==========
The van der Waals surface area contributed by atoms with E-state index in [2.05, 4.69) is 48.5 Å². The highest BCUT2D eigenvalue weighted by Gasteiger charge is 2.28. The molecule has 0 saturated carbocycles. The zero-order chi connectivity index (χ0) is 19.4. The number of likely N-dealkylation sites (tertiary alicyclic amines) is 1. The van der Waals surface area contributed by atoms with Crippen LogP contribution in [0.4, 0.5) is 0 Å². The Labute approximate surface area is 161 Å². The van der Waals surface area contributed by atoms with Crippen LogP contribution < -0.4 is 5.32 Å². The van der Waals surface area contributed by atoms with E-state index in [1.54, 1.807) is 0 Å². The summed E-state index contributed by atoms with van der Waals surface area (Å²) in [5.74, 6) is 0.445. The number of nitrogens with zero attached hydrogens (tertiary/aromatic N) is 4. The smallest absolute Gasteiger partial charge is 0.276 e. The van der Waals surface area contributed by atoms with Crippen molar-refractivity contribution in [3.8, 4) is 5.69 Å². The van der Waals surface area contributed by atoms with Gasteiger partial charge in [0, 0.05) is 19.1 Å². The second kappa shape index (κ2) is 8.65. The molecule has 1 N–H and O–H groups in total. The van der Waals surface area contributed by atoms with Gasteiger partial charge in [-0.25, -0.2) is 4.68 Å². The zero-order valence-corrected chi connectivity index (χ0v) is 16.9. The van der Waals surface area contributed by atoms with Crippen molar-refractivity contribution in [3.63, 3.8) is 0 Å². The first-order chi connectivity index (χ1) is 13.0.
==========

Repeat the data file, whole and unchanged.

The van der Waals surface area contributed by atoms with E-state index in [2.05, 4.69) is 48.5 Å². The highest BCUT2D eigenvalue weighted by Gasteiger charge is 2.28. The molecule has 0 saturated carbocycles. The zero-order chi connectivity index (χ0) is 19.4. The number of likely N-dealkylation sites (tertiary alicyclic amines) is 1. The van der Waals surface area contributed by atoms with Crippen LogP contribution in [0.4, 0.5) is 0 Å². The Labute approximate surface area is 161 Å². The van der Waals surface area contributed by atoms with Crippen LogP contribution < -0.4 is 5.32 Å². The van der Waals surface area contributed by atoms with E-state index in [1.54, 1.807) is 0 Å². The summed E-state index contributed by atoms with van der Waals surface area (Å²) in [5.74, 6) is 0.445. The number of nitrogens with zero attached hydrogens (tertiary/aromatic N) is 4. The smallest absolute Gasteiger partial charge is 0.276 e. The van der Waals surface area contributed by atoms with Crippen molar-refractivity contribution in [3.8, 4) is 5.69 Å². The van der Waals surface area contributed by atoms with Gasteiger partial charge in [0, 0.05) is 19.1 Å². The second kappa shape index (κ2) is 8.65. The molecule has 1 N–H and O–H groups in total. The van der Waals surface area contributed by atoms with Gasteiger partial charge in [-0.25, -0.2) is 4.68 Å². The zero-order valence-corrected chi connectivity index (χ0v) is 16.9. The van der Waals surface area contributed by atoms with Crippen molar-refractivity contribution in [3.63, 3.8) is 0 Å². The first-order chi connectivity index (χ1) is 13.0.